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The Difference Between An Experimental Trike and An
Many people have expressed an interest in the
new glider-trike pilot’s license. This is an FAA pilot
license which allows a person to fly a trike that is
certificated as an experimental self-launched glider
For background information on the glider-trike
project, see the November 2000 issue of
UltraFlight Magazine (Tel: 727-327-7468) or read
the following articles at Aero-News Network:
New Category: Glider-Trike at http://www.aero -
news.net/ and Glider-Trike Instructor Ranks
Grow Some More! at http://www.aero -
Brian Milton’s Pegasus trike.
Now that the FAA has approved the glider-trike
project, some pilots are wondering if an
experimental trike kit must be certificated as a
"glider," and if one must have an FAA glider pilot
license to fly any experimental trike.
Here’s the answer.
When you place an aircraft into the "Experimental"
category, the airworthiness certificate simply says,
"Experimental." But for an exception noted below,
there is no category or class designation for
Experimental placard on a
Pegasus trike. For example, in addition to flying trikes, I fly an
experimental Keuthan Buccaneer seaplane. The
airworthiness certificate for the airplane does NOT
say, "experimental-single engine sea." It just says,
Even a helicopter airworthiness certificate just says
For the lack of a better term, some people call the
generic experimental designation as
"experimental-nothing" (experimental dash
However, there are two exceptions to
"experimental-nothing." The exceptions are
experimental-glider, and experimental-balloon.
Gliders and balloons are specifically so designated
because a pilot is not required to have an FAA
medical exam to fly either one.
Pegasus trike cockpit.
There has been some question as to whether or
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not you can designate a trike as either
experimental-nothing or experimental-glider.
The answer is "yes." You can designate a trike as
either "nothing" or "glider," (but not as both at the
same time.) If the airworthiness certificate of a trike
simply says, "Experimental," it is presumed that the
pilot must have an airplane single-engine land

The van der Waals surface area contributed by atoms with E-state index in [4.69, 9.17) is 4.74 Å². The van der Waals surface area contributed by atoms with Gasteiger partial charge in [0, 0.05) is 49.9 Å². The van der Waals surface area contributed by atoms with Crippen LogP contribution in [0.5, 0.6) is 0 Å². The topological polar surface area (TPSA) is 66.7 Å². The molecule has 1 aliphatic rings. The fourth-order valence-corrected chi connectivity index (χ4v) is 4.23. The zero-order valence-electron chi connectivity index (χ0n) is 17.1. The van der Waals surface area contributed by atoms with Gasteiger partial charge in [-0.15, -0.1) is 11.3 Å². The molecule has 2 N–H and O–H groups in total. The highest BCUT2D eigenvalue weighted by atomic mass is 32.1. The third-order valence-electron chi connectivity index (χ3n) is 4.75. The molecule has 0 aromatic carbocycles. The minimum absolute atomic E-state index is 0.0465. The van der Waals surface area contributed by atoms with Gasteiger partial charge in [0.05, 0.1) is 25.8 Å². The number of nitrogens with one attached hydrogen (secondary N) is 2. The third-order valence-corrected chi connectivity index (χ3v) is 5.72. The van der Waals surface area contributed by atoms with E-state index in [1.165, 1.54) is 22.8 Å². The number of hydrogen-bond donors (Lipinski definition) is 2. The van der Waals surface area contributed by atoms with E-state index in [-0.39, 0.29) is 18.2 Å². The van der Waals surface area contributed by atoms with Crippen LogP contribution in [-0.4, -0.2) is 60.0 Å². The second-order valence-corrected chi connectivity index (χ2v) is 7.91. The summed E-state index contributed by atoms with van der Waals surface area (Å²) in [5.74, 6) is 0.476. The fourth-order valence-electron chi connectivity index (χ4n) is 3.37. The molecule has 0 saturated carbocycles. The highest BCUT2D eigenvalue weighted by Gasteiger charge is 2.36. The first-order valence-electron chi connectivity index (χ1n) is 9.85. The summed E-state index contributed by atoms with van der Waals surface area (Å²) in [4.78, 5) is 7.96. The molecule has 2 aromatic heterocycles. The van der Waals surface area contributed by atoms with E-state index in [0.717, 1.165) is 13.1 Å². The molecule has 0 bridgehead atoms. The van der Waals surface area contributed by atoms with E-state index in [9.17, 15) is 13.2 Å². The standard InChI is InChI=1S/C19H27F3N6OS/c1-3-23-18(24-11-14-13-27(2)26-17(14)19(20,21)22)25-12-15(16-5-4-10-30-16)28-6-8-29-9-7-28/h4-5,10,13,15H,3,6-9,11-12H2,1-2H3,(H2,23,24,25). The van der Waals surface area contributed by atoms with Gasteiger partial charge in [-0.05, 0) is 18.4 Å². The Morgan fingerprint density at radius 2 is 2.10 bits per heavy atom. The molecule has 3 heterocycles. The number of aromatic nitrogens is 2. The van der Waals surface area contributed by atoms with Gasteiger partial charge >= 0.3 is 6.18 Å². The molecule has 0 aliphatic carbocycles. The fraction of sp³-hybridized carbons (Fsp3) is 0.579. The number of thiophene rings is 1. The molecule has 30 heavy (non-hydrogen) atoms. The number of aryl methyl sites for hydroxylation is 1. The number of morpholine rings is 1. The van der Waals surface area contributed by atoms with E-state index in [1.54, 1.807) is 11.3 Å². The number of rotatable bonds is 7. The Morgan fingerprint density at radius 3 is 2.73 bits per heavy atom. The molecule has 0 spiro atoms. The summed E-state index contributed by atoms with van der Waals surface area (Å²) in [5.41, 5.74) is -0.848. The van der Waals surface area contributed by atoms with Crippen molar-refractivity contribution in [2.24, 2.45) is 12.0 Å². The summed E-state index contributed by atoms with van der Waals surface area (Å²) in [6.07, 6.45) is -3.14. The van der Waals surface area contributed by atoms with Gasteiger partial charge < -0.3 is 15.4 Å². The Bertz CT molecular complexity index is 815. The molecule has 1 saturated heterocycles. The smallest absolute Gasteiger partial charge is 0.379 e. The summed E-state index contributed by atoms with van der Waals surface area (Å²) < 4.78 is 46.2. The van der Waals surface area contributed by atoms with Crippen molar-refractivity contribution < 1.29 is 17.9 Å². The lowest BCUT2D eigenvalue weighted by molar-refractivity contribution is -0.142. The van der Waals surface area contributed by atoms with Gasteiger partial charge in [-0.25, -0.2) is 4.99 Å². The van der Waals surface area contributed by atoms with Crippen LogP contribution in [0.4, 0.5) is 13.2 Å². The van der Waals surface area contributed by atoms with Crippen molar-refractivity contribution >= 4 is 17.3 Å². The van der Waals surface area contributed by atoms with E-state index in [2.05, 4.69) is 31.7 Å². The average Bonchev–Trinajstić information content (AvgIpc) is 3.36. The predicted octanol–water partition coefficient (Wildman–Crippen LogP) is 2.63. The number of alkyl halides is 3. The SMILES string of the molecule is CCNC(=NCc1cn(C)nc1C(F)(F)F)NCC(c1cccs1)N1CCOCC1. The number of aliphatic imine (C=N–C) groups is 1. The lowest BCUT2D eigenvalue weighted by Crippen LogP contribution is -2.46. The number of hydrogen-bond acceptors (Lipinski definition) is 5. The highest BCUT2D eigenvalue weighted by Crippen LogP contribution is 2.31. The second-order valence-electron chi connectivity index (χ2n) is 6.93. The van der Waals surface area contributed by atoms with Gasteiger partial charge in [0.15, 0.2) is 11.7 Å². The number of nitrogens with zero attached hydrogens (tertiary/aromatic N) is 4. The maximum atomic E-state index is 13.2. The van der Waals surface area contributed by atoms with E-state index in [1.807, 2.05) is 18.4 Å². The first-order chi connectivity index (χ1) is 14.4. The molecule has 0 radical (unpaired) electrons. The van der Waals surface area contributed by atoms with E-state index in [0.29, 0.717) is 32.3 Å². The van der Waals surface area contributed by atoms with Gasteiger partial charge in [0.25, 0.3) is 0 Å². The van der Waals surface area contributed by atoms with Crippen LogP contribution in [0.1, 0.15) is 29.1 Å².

Pegasus trike on approach. certificate (and a medical) to fly it.
How is it possible that a trike can be either a
"nothing" (single-engine land) or a "glider?"
To understand the answer, one must look at the
FAA definitions of "Airplane" and "Glider," which
are found in the Federal Aviation Regulations
(FARs) under Part 1:
Airplane means an engine-driven fixed-wing
aircraft heavier than air, that is supported in flight
by the dynamic reaction of the air against its wings.
Glider means a heavier-than-air aircraft, that is
supported in flight by the dynamic reaction of the
Pegasus trike getting ready for
air against its lifting surfaces and whose free flight
take-off. does not depend principally on an engine.
Unlike other countries, the United States does not
define a glider by specific flight characteristics. For
example, in England, a glider must have a specific
maximum weight in relation to the glider’s
wingspan. In Korea, a glider must have a lift-to-
drag ratio of at least 17 to 1. In other countries, a
glider must not exceed a certain sink rate, such as
a maximum sink rate of 150 feet per minute in still
As mentioned, the United States does NOT have
any such criteria for an aircraft to qualify as a
"glider." The defined criterion is that the aircraft’s
"free flight does not depend principally on an
There is also an additional criterion which has
been espoused by the FAA Aircraft Certification
branch in Washington, DC. It is this: that the pilot
intends to use the aircraft to soar.
Gliders with engines are commonly known as
"motorgliders." (The FAA actually refers to them as
"self-launched gliders," rather than motorgliders.)
Regardless of the designation, these gliders are on